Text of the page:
When it came to adding more workshops for teachers to our offer at CAMYOGA it was a no brainer for me, Brigitte had to teach them. I have attended all of the workshops that she will be teaching for us (to which she’s added even more detail since I did them) and can guarantee that you will leave each workshop with so much knowledge and so many techniques to use in your classes, I can honestly say that I use something that I have learned with Brigitte in pretty much every class I teach and have shared just a tiny bit of what I have learnt with the students I have taught on our 200 hour teacher training. The great thing about all the workshops that Brigitte is delivering is that they are totally experiential so you get to feel and understand why the techniques you’ll develop will help your students get the best out of your classes and keep them coming back to you for more.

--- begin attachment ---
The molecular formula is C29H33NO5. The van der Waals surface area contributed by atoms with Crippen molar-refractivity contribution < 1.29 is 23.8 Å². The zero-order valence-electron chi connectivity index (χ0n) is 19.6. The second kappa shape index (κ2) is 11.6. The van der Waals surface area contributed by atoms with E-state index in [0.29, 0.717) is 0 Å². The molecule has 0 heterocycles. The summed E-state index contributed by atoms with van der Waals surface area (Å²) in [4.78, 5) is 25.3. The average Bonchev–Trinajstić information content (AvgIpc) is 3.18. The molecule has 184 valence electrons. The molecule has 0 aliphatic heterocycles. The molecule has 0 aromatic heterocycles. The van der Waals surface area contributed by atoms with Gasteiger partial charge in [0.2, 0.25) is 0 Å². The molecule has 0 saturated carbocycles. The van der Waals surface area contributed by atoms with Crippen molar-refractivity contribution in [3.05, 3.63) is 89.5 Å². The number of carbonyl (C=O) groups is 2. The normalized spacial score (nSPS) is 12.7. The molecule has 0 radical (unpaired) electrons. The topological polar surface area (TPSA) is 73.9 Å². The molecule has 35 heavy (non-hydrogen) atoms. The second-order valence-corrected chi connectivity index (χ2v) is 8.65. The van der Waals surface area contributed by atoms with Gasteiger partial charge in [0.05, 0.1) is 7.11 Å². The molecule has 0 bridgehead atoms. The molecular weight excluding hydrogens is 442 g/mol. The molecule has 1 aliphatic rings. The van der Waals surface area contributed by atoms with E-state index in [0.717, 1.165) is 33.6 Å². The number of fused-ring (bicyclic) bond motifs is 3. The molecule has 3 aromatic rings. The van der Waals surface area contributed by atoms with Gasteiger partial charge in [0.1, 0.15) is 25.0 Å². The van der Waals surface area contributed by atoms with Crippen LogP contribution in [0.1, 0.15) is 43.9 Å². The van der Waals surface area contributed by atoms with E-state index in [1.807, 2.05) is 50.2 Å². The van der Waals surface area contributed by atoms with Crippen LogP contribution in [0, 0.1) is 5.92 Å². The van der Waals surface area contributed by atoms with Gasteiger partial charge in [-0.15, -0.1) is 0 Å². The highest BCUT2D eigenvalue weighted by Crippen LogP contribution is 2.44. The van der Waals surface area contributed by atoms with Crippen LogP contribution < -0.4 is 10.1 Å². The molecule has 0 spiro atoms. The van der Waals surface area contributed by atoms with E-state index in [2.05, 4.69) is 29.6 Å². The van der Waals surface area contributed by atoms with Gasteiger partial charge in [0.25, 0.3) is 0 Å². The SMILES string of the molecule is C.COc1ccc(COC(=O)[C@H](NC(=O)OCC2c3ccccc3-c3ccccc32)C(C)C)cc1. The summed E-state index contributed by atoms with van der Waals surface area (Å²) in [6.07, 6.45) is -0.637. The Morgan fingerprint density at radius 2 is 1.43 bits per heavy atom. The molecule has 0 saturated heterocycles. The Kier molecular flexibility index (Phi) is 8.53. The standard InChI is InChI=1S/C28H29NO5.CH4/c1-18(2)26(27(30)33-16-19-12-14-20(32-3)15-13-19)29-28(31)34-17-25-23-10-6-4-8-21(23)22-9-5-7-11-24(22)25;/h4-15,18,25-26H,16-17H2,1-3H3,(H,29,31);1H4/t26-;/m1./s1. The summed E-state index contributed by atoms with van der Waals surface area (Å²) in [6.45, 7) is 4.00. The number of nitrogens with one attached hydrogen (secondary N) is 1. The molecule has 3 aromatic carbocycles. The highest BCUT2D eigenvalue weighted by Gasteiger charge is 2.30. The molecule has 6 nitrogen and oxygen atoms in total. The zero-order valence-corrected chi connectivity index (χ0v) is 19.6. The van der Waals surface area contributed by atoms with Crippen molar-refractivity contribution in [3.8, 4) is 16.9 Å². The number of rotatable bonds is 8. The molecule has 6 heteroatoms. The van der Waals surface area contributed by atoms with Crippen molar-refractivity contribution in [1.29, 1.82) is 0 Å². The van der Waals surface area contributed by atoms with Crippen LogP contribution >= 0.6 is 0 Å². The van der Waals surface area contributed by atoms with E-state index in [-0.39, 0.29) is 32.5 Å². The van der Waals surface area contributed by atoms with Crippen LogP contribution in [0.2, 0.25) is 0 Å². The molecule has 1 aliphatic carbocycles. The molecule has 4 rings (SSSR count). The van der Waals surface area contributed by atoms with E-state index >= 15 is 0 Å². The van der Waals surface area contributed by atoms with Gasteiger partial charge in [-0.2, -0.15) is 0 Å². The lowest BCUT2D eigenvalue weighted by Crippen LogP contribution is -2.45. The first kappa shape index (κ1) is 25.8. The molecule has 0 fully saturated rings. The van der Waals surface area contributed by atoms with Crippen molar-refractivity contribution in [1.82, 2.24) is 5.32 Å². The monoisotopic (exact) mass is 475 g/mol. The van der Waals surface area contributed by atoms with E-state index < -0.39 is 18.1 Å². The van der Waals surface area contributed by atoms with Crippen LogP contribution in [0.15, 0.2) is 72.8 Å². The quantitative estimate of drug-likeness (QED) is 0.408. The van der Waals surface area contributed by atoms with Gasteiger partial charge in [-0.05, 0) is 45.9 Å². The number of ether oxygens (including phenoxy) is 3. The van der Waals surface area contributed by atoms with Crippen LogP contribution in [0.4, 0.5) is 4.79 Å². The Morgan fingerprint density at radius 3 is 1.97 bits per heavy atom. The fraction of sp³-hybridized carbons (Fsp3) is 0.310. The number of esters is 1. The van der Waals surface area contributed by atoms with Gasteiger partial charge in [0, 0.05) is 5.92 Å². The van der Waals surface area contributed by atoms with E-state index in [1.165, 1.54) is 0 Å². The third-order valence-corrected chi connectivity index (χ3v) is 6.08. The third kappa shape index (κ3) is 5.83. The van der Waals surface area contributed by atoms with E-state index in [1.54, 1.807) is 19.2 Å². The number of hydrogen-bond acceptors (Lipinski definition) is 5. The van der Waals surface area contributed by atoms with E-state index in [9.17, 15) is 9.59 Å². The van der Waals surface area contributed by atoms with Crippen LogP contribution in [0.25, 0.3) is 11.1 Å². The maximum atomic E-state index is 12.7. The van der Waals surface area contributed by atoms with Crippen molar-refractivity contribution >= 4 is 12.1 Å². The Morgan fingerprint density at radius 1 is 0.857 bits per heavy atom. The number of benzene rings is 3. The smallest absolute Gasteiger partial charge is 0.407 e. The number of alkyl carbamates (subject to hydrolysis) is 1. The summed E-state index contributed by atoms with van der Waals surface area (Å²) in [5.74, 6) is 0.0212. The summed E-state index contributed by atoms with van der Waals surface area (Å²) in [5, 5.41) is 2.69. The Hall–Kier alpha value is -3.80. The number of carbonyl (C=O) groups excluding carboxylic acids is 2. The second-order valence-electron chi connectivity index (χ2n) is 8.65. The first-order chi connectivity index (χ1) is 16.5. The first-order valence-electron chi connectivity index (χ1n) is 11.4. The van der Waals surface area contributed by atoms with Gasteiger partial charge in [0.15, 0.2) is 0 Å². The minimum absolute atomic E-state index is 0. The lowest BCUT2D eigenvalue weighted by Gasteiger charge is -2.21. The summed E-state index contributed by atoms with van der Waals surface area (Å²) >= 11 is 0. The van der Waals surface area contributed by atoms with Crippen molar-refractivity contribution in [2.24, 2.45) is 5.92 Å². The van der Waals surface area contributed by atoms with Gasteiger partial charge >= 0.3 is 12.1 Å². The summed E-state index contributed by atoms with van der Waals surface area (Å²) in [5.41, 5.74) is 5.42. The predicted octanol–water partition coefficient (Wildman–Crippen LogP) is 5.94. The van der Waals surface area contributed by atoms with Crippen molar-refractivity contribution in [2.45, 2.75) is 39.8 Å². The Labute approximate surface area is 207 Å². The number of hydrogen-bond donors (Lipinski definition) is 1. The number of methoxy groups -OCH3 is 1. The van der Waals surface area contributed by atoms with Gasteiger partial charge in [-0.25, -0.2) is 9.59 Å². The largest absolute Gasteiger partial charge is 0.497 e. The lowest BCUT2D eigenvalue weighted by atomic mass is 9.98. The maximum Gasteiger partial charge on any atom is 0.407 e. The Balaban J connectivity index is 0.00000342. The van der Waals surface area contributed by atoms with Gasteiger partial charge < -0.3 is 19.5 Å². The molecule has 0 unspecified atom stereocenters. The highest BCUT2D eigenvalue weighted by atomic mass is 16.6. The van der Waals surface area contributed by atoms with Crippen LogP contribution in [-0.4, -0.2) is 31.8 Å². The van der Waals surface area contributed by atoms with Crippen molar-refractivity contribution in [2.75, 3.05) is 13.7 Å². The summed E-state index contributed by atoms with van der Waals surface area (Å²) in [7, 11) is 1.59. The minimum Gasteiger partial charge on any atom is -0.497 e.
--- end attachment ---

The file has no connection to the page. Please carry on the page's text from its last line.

Here’s what you can expect from each workshop:

May 11 - 12, 2019

You’ll use every prop imageable and probably a few you’ve never considered. Working in a multitude of asana you’ll discover how to use props in every situation to enhance your students practice. You’ll get to experience what if feels like to use props in so many different ways so that you can get it right with your students. A whole lesson on my beginners course was based on what I learnt in this workshop! Genuinely what you learn will change the way you think about using props in your classes. Book now.

July 13 - 14, 2019

Whilst my 200 hr course included some hands on adjustment techniques this workshop changed how I thought about adjusting students, with their permission, in my classes. It helped me understand not only when students will benefit from adjustment, but also which type of assist will work best on any given occasion. Book now.

September 14 - 15

I have used what I learnt in this workshop so much – this really is a common sense approach to building vinyasa classes to a peak/apex pose. You’ll concentrate on an anatomical and energetic approach to fitting postures seamlessly together and your students will love it! I use this approach in all my classes and it never ever fails! Book now.